Despite the tight supply conditions, China’s manufacturers were able to keep pace with this increase in demand, “During Q1 to Q3 2017, China achieved exceptionally high growth rates in terms of production output along its upstream supply chain. “According to the China PV Industry Association, module output increased 43%,” states AECEA’s September 2017 briefing paper. “[This suggests] that approximately 80% of domestic module output stays within China.”
Though demand from China is the biggest factor in global module supply-demand stability, major events in other markets still played a significant role. The threat of tariffs served to shape demand in the U.S. over the year.
Since January 2018, a 30% tariff has been placed on crystalline silicon PV imports to the U.S., with a 2.5 GW exemption for cell imports. Anticipating this announcement, project developers began hoarding modules in the second half of 2017, further compounding the already tight supply conditions.
This exemption for cell imports has already spurred the announcement of several new module facilities in the U.S., and still leaves room for more. “The current 2.5 GW quota in place is enough for the current domestic suppliers without internal cell capacity,” explains Jade Jones. “It also leaves room for U.S. producers to expand module capacity or for foreign firms to build small module fabs in the next four years, with imported cells typically around 500 MW per year.”
Hanwha Q Cells recently announced plans for a 1.6 GW module facility in Georgia, to open in 2019 – which would be the largest such facility in the U.S. Earlier in the year, JinkoSolar announced that it would be opening a new 400 MW factory in Jacksonville, Florida; LG Electronics has plans for a 500 MW high efficiency line in Alabama; and several expansions have been announced by domestic U.S. producers including Mission Solar and SolarTech Universal. pv magazine estimates that around 4 GW of new module capacity has been announced for the U.S. since January.
“The 201 tariffs have had a couple of main effects: There has been more investment in U.S. manufacturing, mostly by foreign companies. Most of this investment wouldn’t have been possible without the threat or the imposition of tariffs,” says Jones.
Jones also points out that the recent acquisition of SolarWorld USA by SunPower likely would not have happened without the tariff announcement, and that, although module prices in 2018 are tumbling in the wake of China’s May 31 announcement, trade tariffs will prevent the U.S. seeing such low prices. “The Section 201 tariffs have given a lifeline to SolarWorld USA, one of the Section 201 petitioners. The company was acquired by SunPower, conveniently after SolarWorld backed SunPower’s IBC product exemption from 201 tariffs. They also place a fundamental floor on how low module prices can fall in the U.S. Module prices will fall in response to industry oversupply, but prices in the U.S. will continue to be the highest in the world.”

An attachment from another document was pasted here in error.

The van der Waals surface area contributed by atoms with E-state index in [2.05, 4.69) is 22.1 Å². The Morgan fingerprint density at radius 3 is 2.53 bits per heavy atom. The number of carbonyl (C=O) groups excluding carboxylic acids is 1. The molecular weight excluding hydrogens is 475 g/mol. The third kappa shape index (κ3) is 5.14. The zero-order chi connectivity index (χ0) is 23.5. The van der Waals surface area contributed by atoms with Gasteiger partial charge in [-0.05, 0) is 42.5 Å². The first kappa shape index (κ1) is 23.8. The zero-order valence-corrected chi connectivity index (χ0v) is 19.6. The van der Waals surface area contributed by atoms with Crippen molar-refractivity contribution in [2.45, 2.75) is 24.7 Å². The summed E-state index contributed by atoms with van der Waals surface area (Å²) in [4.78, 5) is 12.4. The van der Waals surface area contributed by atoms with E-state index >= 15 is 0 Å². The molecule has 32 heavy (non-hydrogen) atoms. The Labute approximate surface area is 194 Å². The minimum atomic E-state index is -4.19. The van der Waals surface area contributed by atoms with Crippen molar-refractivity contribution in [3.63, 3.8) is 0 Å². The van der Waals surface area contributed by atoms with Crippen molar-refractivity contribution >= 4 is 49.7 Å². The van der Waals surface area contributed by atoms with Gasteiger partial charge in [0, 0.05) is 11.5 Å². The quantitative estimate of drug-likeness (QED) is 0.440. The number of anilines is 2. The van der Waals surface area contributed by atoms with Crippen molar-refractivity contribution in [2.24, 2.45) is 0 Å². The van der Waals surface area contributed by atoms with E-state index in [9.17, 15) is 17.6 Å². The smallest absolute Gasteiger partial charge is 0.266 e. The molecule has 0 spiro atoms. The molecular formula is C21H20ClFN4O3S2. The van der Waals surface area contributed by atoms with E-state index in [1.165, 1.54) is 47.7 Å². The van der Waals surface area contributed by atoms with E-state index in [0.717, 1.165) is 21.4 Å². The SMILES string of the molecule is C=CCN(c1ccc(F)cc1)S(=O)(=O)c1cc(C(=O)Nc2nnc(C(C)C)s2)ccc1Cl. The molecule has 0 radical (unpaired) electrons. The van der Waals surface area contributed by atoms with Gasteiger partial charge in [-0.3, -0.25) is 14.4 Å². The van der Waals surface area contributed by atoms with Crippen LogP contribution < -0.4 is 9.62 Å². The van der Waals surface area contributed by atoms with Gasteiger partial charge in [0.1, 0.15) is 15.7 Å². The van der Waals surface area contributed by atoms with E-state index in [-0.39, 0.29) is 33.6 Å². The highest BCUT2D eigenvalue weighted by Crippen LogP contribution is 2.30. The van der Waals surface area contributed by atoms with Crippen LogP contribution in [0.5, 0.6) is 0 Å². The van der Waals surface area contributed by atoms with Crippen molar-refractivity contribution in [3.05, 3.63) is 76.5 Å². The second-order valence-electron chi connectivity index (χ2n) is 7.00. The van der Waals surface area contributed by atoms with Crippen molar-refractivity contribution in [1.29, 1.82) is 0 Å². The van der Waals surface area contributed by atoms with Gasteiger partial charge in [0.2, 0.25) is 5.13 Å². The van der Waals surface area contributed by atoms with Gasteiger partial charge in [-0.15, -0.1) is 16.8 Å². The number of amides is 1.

Though now firmly established as a solar world leader, and set to overtake the U.S. to become the world’s second-largest market in the near future – IHS Markit forecasts India to be responsible for 11% of solar demand by 2021, from its current level of 8% – India has remained well behind the East Asia region in terms of manufacturing.
“There was some capacity growth in India, from small additions (e.g. BHEL’s 200 MW cell and module ramp) to larger gigawatt expansions like that of Adani,” continues Jade Jones. “While many major Chinese suppliers have previously expressed interest in expanding manufacturing in the region, most held off in 2017.”
Given its huge appetite for solar, and the recent trade issues that have slowed its growth somewhat, most analysts expect Indian module manufacturing to ramp up over the coming years. This will most likely be led by the established Chinese manufacturers spreading their activities further afield.
“India’s domestic production capacity is not enough, and the market has had problems with trade war,” says Corrine Lin. “I think building a module manufacturing group is important. Chinese manufacturers will want to open factories, or start further cooperation with local producers.”
Indian manufacturer Adani announced plans to increase its capacity from 1.2 to
2 GW earlier this year, and leading mono c-Si producer Longi announced plans in early 2018 for 2 GW of new manufacturing capacity in India.
“Longi is making modest capacity investments in select markets to hedge against the risks of trade protectionism, while remaining focused on the Chinese domestic market,” stated Wenxue Li, President of Longi Solar, announcing the plan for production in India. “According to preliminary estimates, the new expansion will support $380 million in annual sales and roughly $19 million in net profit every year.”
Though they still have some advantages in terms of their reputation for quality, Taiwan’s cell and module makers have struggled to keep up with the price reductions achieved over in mainland China.
Previously a major exporter of high efficiency cells, Taiwanese companies have had to change strategy in order to survive. This change is evidenced in the upcoming merger between three of Taiwan’s largest PV manufacturers, Neo Solar Power, Gintech, and Solartech, to form a new company under the name United Renewable Energy Company (UREC).
This new company, along with other Taiwanese manufacturers, is expected to focus on its own domestic market, where significant solar ambitions combined with a lack of suitable land for project development likely mean high efficiency modules can be sold at higher prices. “The establishment of UREC will allow Taiwan’s solar cell industry to get rid of its role as foundries and further urge the green energy industry to root and grow strongly in Taiwan,” reads an October press release announcing the planned merger.
Source PV Magazine